Notes

  1. http://adsabs.harvard.edu/abs/2007E&PSL.263..104T
  2. VolcanoLive.com: Asama
  3. Yasui, Maya, Takahashi Masaki, and Sakagami Masakuki. "Textural Variety in the Eruptive Products of Vulcanian Eruptions between 1108 A.D. and 2004 A.D. on Asama-Maekake Volcano," Bulletin of the Volcanological Society of Japan (Kazan). Vol. 50, No. 6 (2005). pp. 501-517.
  4. "Volcano erupts close to Tokyo," BBC. February 2, 2009.
  5. [1] February 18, 2009.
  6. Titsingh, Isaac. (1834). Annales des empereurs du japon, p. 420.
  7. Yasui, Maya and Takehiro Koyaguchi. "Sequence and eruptive style of the 1783 eruption of Asama Volcano, central Japan: a case study of an andesitic explosive eruption generating fountain-fed lava flow, pumice fall, scoria flow and forming a cone," Journal Bulletin of Volcanology (Kasan). Vol. 66, No. 3 (March 2004). pp. 243-262.
  8. Titsingh, Isaac. (1820). Mémoires et Anecdotes sur la Dynastie régnante des Djogouns, Souverains du Japon.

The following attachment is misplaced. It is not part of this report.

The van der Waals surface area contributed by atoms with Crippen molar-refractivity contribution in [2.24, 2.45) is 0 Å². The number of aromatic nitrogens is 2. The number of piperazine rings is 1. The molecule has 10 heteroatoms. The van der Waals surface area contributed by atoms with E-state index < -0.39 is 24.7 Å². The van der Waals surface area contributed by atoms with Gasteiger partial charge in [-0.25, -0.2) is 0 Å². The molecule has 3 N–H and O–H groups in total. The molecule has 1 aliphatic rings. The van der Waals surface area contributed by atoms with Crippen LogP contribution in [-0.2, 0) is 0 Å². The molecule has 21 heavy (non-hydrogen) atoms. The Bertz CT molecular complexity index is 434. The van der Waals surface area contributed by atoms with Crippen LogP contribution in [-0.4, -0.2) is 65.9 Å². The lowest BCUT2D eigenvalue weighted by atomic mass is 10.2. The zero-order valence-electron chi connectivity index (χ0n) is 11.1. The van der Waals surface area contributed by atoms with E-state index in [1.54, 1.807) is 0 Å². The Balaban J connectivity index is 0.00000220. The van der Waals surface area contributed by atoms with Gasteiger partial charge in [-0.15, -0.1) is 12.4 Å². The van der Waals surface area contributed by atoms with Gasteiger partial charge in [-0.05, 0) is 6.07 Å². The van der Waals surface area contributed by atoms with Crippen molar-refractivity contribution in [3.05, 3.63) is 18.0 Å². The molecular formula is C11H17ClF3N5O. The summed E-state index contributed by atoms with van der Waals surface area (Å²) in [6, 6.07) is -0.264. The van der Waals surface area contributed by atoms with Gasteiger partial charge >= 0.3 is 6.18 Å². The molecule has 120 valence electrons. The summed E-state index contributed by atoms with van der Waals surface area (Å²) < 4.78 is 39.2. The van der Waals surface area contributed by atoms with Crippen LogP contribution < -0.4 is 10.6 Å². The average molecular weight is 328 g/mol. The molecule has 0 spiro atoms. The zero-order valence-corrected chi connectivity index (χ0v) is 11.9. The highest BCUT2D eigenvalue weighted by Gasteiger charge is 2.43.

9. Titisngh, Isaac. (1822). Illustrations of Japan: consisting of private memoirs and anecdotes of the reigning dynasty of the Djogouns, or sovereigns of Japan.
  10. Screech, T. (2006), Secret Memoirs of the Shoguns: Isaac Titsingh and Japan, 1779-1822, pp. 146-148.
  11. Hall, John. (1955). Tanuma Okitsugu, 1719-1788: Forerunner of Modern Japan, p. 122.
  12. Hall, p. 170.
  13. Centre national de la recherche scientifique (CNRS), France: Yoshida, Minoru and Aoyagi, Ryugi. "Fluorine and chlorine contents in the products of the 1108 (Tennin) eruption of Asama volcano," Bulletin of the Volcanological Society of Japan (Kazan). Vol. 49, No. 4 (2004). pp. 189-199.
  14. Hayakawa, Yukio and Hideko Nakajima. "Volcanic Eruptions and Hazards of Asama Written in Historical Records" (abstract), Bulletin of the Volcanological Society of Japan (Kazan). July 19, 2006.
  15. Note: The dates of eruptions featured in this article appear in bold italics.


References



Gallery

Image:Asama-yama.JPG|Mount AsamaImage:AsamaYama.JPG|Mount Asama December 2005Image:AsamaYama2.JPG|Mount Asama December 2005 from Gunma PrefectureImage:IMG Mt.Asama.JPG|Mount Asama from Nagano Prefecture in 1999Image:Mt asama.jpg|View from the train near Ueda city in 2005Image:Mt-asama01.JPG|Taken from Tateshina, Nagano Prefecture